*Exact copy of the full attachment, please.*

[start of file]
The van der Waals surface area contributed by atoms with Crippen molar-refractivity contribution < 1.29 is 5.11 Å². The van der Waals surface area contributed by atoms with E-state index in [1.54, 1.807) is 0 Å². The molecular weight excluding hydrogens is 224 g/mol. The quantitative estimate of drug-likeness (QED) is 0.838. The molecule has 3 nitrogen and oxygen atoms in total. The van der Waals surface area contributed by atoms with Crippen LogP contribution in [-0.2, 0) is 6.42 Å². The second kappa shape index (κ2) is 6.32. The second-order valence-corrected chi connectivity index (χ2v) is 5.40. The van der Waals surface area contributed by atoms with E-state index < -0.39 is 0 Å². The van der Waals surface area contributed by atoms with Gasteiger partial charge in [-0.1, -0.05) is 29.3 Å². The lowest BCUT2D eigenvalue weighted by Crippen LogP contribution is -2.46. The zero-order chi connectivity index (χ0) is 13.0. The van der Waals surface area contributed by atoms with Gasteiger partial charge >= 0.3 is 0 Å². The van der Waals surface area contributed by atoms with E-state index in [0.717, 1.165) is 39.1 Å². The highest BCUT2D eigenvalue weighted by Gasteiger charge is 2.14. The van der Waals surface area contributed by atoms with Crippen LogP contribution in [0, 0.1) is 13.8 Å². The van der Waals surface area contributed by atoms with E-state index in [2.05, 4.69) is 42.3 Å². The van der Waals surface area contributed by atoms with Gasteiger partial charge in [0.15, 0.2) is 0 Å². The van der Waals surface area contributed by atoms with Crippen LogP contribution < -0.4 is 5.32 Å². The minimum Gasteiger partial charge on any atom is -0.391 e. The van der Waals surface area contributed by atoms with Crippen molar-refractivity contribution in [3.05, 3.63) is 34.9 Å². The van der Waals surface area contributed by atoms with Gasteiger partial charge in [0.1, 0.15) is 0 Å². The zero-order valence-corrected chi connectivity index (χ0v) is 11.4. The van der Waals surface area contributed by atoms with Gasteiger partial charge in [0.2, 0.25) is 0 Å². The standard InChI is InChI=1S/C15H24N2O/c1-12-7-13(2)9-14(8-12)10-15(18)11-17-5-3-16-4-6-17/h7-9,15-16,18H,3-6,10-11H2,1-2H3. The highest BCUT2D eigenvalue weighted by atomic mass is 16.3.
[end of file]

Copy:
The van der Waals surface area contributed by atoms with Crippen molar-refractivity contribution < 1.29 is 5.11 Å². The van der Waals surface area contributed by atoms with E-state index in [1.54, 1.807) is 0 Å². The molecular weight excluding hydrogens is 224 g/mol. The quantitative estimate of drug-likeness (QED) is 0.838. The molecule has 3 nitrogen and oxygen atoms in total. The van der Waals surface area contributed by atoms with Crippen LogP contribution in [-0.2, 0) is 6.42 Å². The second kappa shape index (κ2) is 6.32. The second-order valence-corrected chi connectivity index (χ2v) is 5.40. The van der Waals surface area contributed by atoms with E-state index < -0.39 is 0 Å². The van der Waals surface area contributed by atoms with Gasteiger partial charge in [-0.1, -0.05) is 29.3 Å². The lowest BCUT2D eigenvalue weighted by Crippen LogP contribution is -2.46. The zero-order chi connectivity index (χ0) is 13.0. The van der Waals surface area contributed by atoms with Gasteiger partial charge >= 0.3 is 0 Å². The van der Waals surface area contributed by atoms with E-state index in [0.717, 1.165) is 39.1 Å². The highest BCUT2D eigenvalue weighted by Gasteiger charge is 2.14. The van der Waals surface area contributed by atoms with Crippen LogP contribution in [0, 0.1) is 13.8 Å². The van der Waals surface area contributed by atoms with E-state index in [2.05, 4.69) is 42.3 Å². The van der Waals surface area contributed by atoms with Gasteiger partial charge in [0.15, 0.2) is 0 Å². The van der Waals surface area contributed by atoms with Crippen LogP contribution < -0.4 is 5.32 Å². The minimum Gasteiger partial charge on any atom is -0.391 e. The van der Waals surface area contributed by atoms with Crippen molar-refractivity contribution in [3.05, 3.63) is 34.9 Å². The van der Waals surface area contributed by atoms with Gasteiger partial charge in [0.1, 0.15) is 0 Å². The zero-order valence-corrected chi connectivity index (χ0v) is 11.4. The van der Waals surface area contributed by atoms with Gasteiger partial charge in [0.2, 0.25) is 0 Å². The standard InChI is InChI=1S/C15H24N2O/c1-12-7-13(2)9-14(8-12)10-15(18)11-17-5-3-16-4-6-17/h7-9,15-16,18H,3-6,10-11H2,1-2H3. The highest BCUT2D eigenvalue weighted by atomic mass is 16.3.